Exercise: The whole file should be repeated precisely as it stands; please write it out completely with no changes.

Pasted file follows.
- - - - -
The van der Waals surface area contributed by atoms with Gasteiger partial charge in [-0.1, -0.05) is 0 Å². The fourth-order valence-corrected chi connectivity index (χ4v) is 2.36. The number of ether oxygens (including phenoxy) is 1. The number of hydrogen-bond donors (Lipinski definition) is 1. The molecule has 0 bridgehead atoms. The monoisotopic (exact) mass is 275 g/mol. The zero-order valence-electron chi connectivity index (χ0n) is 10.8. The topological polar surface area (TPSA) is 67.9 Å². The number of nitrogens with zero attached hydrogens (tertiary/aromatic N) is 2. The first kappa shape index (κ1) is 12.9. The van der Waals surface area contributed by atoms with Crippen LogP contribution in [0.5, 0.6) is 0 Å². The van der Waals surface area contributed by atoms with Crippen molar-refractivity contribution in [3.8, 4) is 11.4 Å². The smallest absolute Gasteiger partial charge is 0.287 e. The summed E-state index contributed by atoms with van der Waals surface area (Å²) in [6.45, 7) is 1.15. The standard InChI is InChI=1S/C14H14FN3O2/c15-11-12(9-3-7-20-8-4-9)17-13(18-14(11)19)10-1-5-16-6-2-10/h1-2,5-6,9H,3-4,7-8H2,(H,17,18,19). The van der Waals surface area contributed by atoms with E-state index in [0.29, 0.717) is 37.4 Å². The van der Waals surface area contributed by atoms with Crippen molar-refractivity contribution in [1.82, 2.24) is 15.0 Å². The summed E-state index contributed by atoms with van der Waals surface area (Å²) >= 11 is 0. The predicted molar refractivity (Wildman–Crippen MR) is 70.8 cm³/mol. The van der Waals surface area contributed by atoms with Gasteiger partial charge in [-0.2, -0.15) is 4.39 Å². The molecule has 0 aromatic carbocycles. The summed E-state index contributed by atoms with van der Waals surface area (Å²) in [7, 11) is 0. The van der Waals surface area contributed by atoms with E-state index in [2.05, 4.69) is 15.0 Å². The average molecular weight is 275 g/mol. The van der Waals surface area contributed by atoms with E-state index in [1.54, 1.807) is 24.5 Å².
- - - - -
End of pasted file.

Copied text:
The van der Waals surface area contributed by atoms with Gasteiger partial charge in [-0.1, -0.05) is 0 Å². The fourth-order valence-corrected chi connectivity index (χ4v) is 2.36. The number of ether oxygens (including phenoxy) is 1. The number of hydrogen-bond donors (Lipinski definition) is 1. The molecule has 0 bridgehead atoms. The monoisotopic (exact) mass is 275 g/mol. The zero-order valence-electron chi connectivity index (χ0n) is 10.8. The topological polar surface area (TPSA) is 67.9 Å². The number of nitrogens with zero attached hydrogens (tertiary/aromatic N) is 2. The first kappa shape index (κ1) is 12.9. The van der Waals surface area contributed by atoms with Crippen LogP contribution in [0.5, 0.6) is 0 Å². The van der Waals surface area contributed by atoms with Crippen molar-refractivity contribution in [3.8, 4) is 11.4 Å². The smallest absolute Gasteiger partial charge is 0.287 e. The summed E-state index contributed by atoms with van der Waals surface area (Å²) in [6.45, 7) is 1.15. The standard InChI is InChI=1S/C14H14FN3O2/c15-11-12(9-3-7-20-8-4-9)17-13(18-14(11)19)10-1-5-16-6-2-10/h1-2,5-6,9H,3-4,7-8H2,(H,17,18,19). The van der Waals surface area contributed by atoms with E-state index in [0.29, 0.717) is 37.4 Å². The van der Waals surface area contributed by atoms with Crippen molar-refractivity contribution in [1.82, 2.24) is 15.0 Å². The summed E-state index contributed by atoms with van der Waals surface area (Å²) >= 11 is 0. The predicted molar refractivity (Wildman–Crippen MR) is 70.8 cm³/mol. The van der Waals surface area contributed by atoms with Gasteiger partial charge in [-0.2, -0.15) is 4.39 Å². The molecule has 0 aromatic carbocycles. The summed E-state index contributed by atoms with van der Waals surface area (Å²) in [7, 11) is 0. The van der Waals surface area contributed by atoms with E-state index in [2.05, 4.69) is 15.0 Å². The average molecular weight is 275 g/mol. The van der Waals surface area contributed by atoms with E-state index in [1.54, 1.807) is 24.5 Å².